2008/12/1 Kory Heath <[EMAIL PROTECTED]>:

> Ok, I'm with you so far. But I'd like to get a better handle your
> concept of a computation in Platonia. Here's one way I've been
> picturing "platonic computation":
> Imagine an infinite 2-dimensional grid filled with the binary digits
> of PI. Now imagine an infinite number of 2-dimensional grids on top of
> that one, with each grid containing the bits from the grid beneath it,
> as transformed by the Conway's Life rules. This is a description of a
> platonic computational object. Of course, my language is somewhat
> "visual", but that's incidental. The point is, this is a precisely
> defined mathematical object. We can "point at" any cell in this
> infinite grid, and there is an answer to whether or not this bit is on
> or off, given our definitions. (More formally, we can define an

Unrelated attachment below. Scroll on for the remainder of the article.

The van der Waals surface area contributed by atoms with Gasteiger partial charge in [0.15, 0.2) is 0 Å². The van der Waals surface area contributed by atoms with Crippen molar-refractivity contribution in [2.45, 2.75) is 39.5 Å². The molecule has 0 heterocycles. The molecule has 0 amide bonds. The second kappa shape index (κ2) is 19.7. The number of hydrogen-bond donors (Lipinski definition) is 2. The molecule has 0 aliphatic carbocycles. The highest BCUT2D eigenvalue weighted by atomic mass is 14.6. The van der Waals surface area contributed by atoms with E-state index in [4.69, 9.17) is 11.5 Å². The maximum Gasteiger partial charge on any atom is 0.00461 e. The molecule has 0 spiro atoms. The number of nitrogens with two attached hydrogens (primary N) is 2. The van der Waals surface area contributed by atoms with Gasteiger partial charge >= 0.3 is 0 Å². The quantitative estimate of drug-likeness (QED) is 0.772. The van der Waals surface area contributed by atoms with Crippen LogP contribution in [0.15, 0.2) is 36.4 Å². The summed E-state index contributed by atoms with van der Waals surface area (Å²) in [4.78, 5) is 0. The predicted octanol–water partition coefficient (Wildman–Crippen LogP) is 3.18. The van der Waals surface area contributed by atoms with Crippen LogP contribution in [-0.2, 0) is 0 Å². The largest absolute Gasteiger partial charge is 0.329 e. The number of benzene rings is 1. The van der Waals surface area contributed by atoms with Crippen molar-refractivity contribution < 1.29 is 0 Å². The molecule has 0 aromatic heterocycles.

> abstract computational function that accepts any integer and returns
> the state of that bit, given all of our definitions.)
> Do you find this an acceptable way (not necessarily the only way) of
> describing a computational platonic object? How would you talk about
> how consciousness relates to the conscious-seeming patterns in this
> platonic object? Would you say that consciousness "supervenes" on
> those portions of this platonic computation?

I struggle with the question of what a platonic object actually is,
even for something very simple. Let's say the implementation of a
circle supports roundness in the same way that a certain computation
supports consciousness. We can easily think of many ways a circle can
be represented in the real world, but which of these should we think
of when considering the platonic object? Is it possible to point to
platonic square and say it isn't round, or does the square support
roundness implicitly since it could be considered a circle
transformed? And is there any reason not to consider roundness as a
basic platonic object in itself, perhaps with circles somehow
supervening on roundness rather than the other way around?

Stathis Papaioannou

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